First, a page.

I posted earlier about the LUS Fiber budget hearing yesterday. There I focused on the annoying return of the idea that LUS was (somehow) being subsidized — I suspected that Patin had successfully revived a truly dumb idea. Credit where credit is due: Neither the Advertiser nor the Advocate's reporters chose to take the bait and emphasize that foolishness. Instead they largely reported on the issues raised by the Councillors and Tim Supple. Take a look at both articles, they are worth the read though, frankly, the Advocate is better on the technicals possibly because Burgess was here during the fiber fight and has a deeper background.
Executive Summary: LUS' financials are confusing. Financials just are confusing. Always. But LUS Fiber, being a semi-autonomous arm of the semi-autonomous LUS utilities (which is owned by the city but semi-run by the city-parish) is especially confusing. This is exacerbated by a sick state law designed to raise the prices that customers pay that causes LUS Fiber to give money to LUS utilities so that LUS utilities can loan it back to LUS Fiber—at interest. (Which means there is a subsidy: of LUS utilities; not the other way around.) Got it? Confused yet? Anyway:
The Important Stuff: LUS Fiber is doing ok, not great but ok. The "ok" part can be seen by its more than doubling its installed base in the last year; recent statements by Huval confirm that the utility has made over the bump and has the minimum number of users to break even. The "not great" part is due to the fact that it's not meeting the rosy projections of a 2004 feasibility report that had predicted that LUS would be doing better than just ok, that they would be doing great by this point in the rollout. (The feasibility study was always sketchy and clearly a political document. See my first two blog posts on this issue. #1, #2)
Extras from my Notes: Caution: This is for the dedicated few who'd like a little more on the two and and a half hour session than a dry newspaper article has space for or fits the newspapers' idea of a budget meeting story.
Attendance: Theriot, Patin, Boudreaux (presiding) Shelvin (late), Castille, Morrison Conspicuous by his absence: Don Bertrand who was a leader in the fight for fiber and certainly has a better understanding of all matters concerning LUS Fiber than any of fellow councilmen. His participation would have really helped the rest of the council make sense of the arcane parts of the presentation—some of the questions asked showed a real lack of understanding.
Overall: Part of the confusion that reigned during the presentations was due to a new computer financials program and a new, much more extensive report format that was presented to the council. It was apparent that some had only read (at most) the summary sections and it showed in their questions. LUS Fiber is a big, new, different, retail establishment for the C-P to keep track of and understand and Toups seemed to feel that she was only just getting hold of it all.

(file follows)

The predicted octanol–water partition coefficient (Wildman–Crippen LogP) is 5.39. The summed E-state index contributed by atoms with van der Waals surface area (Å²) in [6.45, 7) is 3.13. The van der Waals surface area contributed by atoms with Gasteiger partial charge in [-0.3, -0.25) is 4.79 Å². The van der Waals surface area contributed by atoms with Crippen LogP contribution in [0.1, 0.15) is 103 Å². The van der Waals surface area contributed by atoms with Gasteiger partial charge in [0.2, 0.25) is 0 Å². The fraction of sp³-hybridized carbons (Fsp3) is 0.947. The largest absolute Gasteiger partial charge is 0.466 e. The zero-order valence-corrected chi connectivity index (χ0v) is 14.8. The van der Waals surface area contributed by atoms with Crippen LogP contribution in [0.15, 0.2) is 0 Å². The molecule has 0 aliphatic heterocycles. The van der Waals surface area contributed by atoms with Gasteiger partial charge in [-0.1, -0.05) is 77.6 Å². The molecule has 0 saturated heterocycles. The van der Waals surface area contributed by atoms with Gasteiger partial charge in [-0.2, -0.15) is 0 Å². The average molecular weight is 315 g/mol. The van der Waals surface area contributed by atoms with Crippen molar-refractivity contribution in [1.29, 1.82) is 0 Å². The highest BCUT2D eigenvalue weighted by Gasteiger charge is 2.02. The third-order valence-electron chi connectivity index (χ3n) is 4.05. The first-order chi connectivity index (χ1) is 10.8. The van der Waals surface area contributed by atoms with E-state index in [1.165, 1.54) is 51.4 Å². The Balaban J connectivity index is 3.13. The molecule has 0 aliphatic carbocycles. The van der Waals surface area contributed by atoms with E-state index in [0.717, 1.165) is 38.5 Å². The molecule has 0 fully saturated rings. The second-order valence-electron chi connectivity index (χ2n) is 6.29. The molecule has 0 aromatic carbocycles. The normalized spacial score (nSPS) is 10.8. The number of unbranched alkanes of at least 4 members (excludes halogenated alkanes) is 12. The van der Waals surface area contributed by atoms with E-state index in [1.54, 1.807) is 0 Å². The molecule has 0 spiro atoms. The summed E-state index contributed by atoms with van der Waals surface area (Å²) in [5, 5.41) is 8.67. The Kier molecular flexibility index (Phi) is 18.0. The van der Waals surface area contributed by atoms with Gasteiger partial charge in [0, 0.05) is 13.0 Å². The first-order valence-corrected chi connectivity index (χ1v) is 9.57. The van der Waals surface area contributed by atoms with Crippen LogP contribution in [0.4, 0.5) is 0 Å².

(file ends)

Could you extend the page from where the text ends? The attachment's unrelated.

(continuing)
Conservative Borrowing: A couple of times during the presentations it was apparent that part of the reason that LUS' numbers were tight was because LUS was being...tight. One example came up when Shelvin asked whether it would all look better right now if LUS had taken the whole 125 million authorized by the voters instead of only bonding out 110 million dollars. Huval hemmed, hawed, and said that they just didn't want to borrow more than they really needed. This was in the context of LUS having not yet taken the in-organization loan of 5.5 million that the council authorized. A lot of the noise we are hearing now is a direct consequence of LUS Fiber deciding to make do with the very least borrowing they can get by with.
Competition: LUS estimates that the citizens of the community have saved 5.7 million dollars—in part direct saving from LUS' cheaper phone, video, and internet services and in part as a consequence of Cox lowering its prices and giving out special rates. Those special rates were discussed in the meeting with Huval pointing out that Cox had petitioned for and received permission to treat Lafayette as a "competitive" area. That meant that Cox could offer special deals to Lafayette users and, as we all know, has offered cuts to anyone who tries to leave. Those "deals." as Huval pointed out to Patin don't include the rural areas of the parish where Cox has no competition.
Coalitions: Intriguingly coalitions with other communities that have fiber were mentioned and Terry indicated that this was involved positive attention from the White House. I'm pretty sure that this is the US Ignite project—a project initiated by the administration that will bring together communities that have next-generation fiber projects. Conceivably this could be a "big thing" and bring ideas, financing, and lend emphasis to the movement to develop big bandwidth applications that could be used across these communities. Lafayette's own FiberCorp has been a player in this effort.